Soda Heart Failure Study Offers Heart-Breaking Health News For Coke Lovers: 2 Soft Drinks Boost Risk By 23 Percent

Soda can cause heart failure, says a new study. Just two cans daily of the sugary, bubbly beverage boosted the risk of heart failure by 23 percent in new research that has heartbreaking news for soda lovers, reported CNN.

To conduct the study, researchers examined the diets of 42,000 men for more than 12 years. That research resulted in the warning about soda. The heart failure risk specifically was linked to those men who consumed two or more sweetened drinks daily, according to the study.

“The takeaway message is that people who regularly consume sweetened beverages should consider limiting their consumption to reduce their risk of heart failure,” cautioned co-author Dr. Susanna Larsson of the Stockholm Karolinska Institutet. “[The beverages in the study] included soft drinks/soda and these can either be sweetened with sugar or with artificial sweetener.”

Does soda cause haert failure? Yes, says a new study.

Published in the British Medical Journal, the soda heart failure study specifically focused on both diet soda and soda sweetened with sugar. Beverages did not include juice, coffee, or tea.

The co-author of the soda heart failure study recommends more research since her investigation looked only at Swedish men ranging in age from 45 to 79. Hence, sugar-sweetened soda and diet drinks may have different levels of risk for younger or older people, women, or other groups.

Should you drink that bubbly soda? Not according to a new heart failure study.

Heart failure occurs when the heart lacks the strength to get enough oxygen and blood to the body. An estimated six million individuals have the condition in the U.S.

“It’s a very miserable life,” emphasized Dr. Roberto Bolli, chief of cardiovascular medicine at the University of Louisville School of Medicine. “Patients with heart failure are severely limited in their ability to perform daily tasks, they get short of breath for even small efforts like walking one block, or sometimes even walking inside their house.”

Symptoms can include shortness of breath, leg swelling, and chest pain. Within five years after the initial diagnosis, under 50 percent of individuals are still alive. After 10 years, under 25 percent still are living.

But why hammer down on sodas and diet drinks? The soda and heart failure study was conducted after earlier research found that drinking large amounts of beverages with sugar boosted the increase for obesity, diabetes, hypertension, high blood sugar, and other heart failure risk factors, reported Reuters.

Shopping for soda? Read the heart failure study before you gulp.

Hence, explained study leader Susanna Larsson, the new study was designed to provide confirmation that a link does exist between soda and heart failure. Each one of the men included in the new research project were evaluated for nearly 12 years. The human guinea pigs were questioned regarding the number of soft drinks or juices that were sweetened they gulped down daily or weekly.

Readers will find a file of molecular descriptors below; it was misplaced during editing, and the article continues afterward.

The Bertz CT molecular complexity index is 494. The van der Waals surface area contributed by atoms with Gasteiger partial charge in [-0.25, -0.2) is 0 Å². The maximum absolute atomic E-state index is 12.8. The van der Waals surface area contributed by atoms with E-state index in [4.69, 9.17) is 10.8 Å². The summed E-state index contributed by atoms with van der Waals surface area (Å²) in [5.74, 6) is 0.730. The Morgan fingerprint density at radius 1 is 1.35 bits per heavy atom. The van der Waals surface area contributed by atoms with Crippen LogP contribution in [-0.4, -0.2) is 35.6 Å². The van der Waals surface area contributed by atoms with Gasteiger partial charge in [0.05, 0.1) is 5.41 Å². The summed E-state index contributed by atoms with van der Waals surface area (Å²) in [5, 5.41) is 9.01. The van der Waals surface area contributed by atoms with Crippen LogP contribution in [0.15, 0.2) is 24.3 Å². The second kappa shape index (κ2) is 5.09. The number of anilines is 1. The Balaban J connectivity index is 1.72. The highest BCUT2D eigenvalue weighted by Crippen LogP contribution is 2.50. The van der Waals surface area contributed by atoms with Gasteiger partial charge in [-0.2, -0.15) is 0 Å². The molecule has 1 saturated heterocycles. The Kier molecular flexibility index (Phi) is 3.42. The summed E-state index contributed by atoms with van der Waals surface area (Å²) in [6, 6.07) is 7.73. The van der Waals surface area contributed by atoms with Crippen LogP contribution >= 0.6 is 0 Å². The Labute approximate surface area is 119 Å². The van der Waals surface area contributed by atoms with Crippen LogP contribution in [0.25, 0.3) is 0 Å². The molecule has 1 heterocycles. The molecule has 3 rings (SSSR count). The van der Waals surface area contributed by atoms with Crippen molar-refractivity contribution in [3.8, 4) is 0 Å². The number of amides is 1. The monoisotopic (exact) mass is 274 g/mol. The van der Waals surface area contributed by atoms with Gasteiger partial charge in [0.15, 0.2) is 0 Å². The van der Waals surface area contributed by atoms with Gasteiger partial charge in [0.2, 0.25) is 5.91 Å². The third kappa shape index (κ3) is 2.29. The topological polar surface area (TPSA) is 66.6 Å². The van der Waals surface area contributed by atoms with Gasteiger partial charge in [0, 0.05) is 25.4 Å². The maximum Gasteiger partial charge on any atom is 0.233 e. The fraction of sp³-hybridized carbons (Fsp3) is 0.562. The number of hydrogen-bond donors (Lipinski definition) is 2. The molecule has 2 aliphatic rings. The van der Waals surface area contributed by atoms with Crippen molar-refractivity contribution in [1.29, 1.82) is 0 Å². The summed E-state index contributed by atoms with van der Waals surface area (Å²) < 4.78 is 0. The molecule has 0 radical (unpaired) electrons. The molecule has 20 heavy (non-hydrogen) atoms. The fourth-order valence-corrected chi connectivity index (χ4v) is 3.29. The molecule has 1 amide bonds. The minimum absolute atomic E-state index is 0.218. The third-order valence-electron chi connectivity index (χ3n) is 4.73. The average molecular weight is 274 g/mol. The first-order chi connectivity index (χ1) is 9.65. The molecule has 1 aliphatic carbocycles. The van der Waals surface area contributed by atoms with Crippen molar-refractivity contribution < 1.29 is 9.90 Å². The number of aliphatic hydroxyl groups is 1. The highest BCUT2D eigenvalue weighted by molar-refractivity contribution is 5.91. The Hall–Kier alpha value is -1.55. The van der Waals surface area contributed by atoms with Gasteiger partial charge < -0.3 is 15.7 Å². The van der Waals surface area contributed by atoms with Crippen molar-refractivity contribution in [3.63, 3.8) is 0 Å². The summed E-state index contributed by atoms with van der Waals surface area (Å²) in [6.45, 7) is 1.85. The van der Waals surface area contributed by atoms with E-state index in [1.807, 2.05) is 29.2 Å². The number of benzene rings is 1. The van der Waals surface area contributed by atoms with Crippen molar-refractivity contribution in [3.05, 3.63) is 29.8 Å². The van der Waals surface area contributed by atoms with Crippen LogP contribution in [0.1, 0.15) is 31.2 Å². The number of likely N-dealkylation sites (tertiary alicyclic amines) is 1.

During the research project, 3,600 reports of heart failure emerged, and the study specifically associated a boost of almost 25 percent higher heart failure with the men who drank several sodas or diet drinks, revealed the study.

“The take-home message is that people who regularly drink sweetened beverages should consider reducing their consumption,” said Larsson.

Although soda was linked to heart failure in men in the study, that doesn’t mean that women should feel free to swig down the soda, cautioned the researcher.

“Sweetened beverage consumption has been associated with blood pressure, insulin concentration, weight gain, obesity and type 2 diabetes also in women,” added Larsson.

On an international look at heart failure, over 23 million people suffer from the condition. The soda heart failure study researchers link the increase in those numbers to drinking beverages that are sweetened such as sodas.

In the most recent study, about one in seven men confessed that they drank two or more sodas or juices that were sweetened daily. The researchers also revealed that those same men usually ate fewer vegetables, drank three or more cups of coffee, and had a lower likelihood of a university education.

While issues such as overall diet and exercise also could affect the risk of heart failure, the new research shows more evidence against sweetened drinks, warned Miguel Martinez-Gonzalez and Miguel Ruiz-Canela of the University of Navarra in Spain.

“Sweetened beverages lead to weight gain and obesity and this leads to diabetes and heart failure,” added Martinez-Gonzalez. “The take home message is to drink water instead of sweetened beverages.”

[Photo by Mario Tama/Getty Images]